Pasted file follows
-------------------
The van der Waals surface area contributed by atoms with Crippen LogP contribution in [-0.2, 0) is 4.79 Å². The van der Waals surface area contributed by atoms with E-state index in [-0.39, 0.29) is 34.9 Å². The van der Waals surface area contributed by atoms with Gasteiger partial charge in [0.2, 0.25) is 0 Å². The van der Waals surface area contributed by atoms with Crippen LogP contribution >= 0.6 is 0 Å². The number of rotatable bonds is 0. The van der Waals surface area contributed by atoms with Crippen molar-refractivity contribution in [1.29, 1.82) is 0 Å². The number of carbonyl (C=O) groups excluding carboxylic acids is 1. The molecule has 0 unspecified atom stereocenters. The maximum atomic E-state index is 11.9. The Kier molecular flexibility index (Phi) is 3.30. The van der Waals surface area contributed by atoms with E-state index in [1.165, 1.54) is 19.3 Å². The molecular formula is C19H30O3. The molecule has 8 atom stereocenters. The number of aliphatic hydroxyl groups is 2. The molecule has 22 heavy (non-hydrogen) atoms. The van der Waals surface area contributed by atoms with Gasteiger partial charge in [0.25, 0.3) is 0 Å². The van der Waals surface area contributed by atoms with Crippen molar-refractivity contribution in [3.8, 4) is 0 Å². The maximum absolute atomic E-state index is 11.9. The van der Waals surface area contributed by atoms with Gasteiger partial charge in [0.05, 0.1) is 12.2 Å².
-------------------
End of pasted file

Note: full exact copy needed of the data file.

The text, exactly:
The van der Waals surface area contributed by atoms with Crippen LogP contribution in [-0.2, 0) is 4.79 Å². The van der Waals surface area contributed by atoms with E-state index in [-0.39, 0.29) is 34.9 Å². The van der Waals surface area contributed by atoms with Gasteiger partial charge in [0.2, 0.25) is 0 Å². The van der Waals surface area contributed by atoms with Crippen LogP contribution >= 0.6 is 0 Å². The number of rotatable bonds is 0. The van der Waals surface area contributed by atoms with Crippen molar-refractivity contribution in [1.29, 1.82) is 0 Å². The number of carbonyl (C=O) groups excluding carboxylic acids is 1. The molecule has 0 unspecified atom stereocenters. The maximum atomic E-state index is 11.9. The Kier molecular flexibility index (Phi) is 3.30. The van der Waals surface area contributed by atoms with E-state index in [1.165, 1.54) is 19.3 Å². The molecular formula is C19H30O3. The molecule has 8 atom stereocenters. The number of aliphatic hydroxyl groups is 2. The molecule has 22 heavy (non-hydrogen) atoms. The van der Waals surface area contributed by atoms with Gasteiger partial charge in [0.25, 0.3) is 0 Å². The van der Waals surface area contributed by atoms with Crippen molar-refractivity contribution in [3.8, 4) is 0 Å². The maximum absolute atomic E-state index is 11.9. The van der Waals surface area contributed by atoms with Gasteiger partial charge in [0.05, 0.1) is 12.2 Å².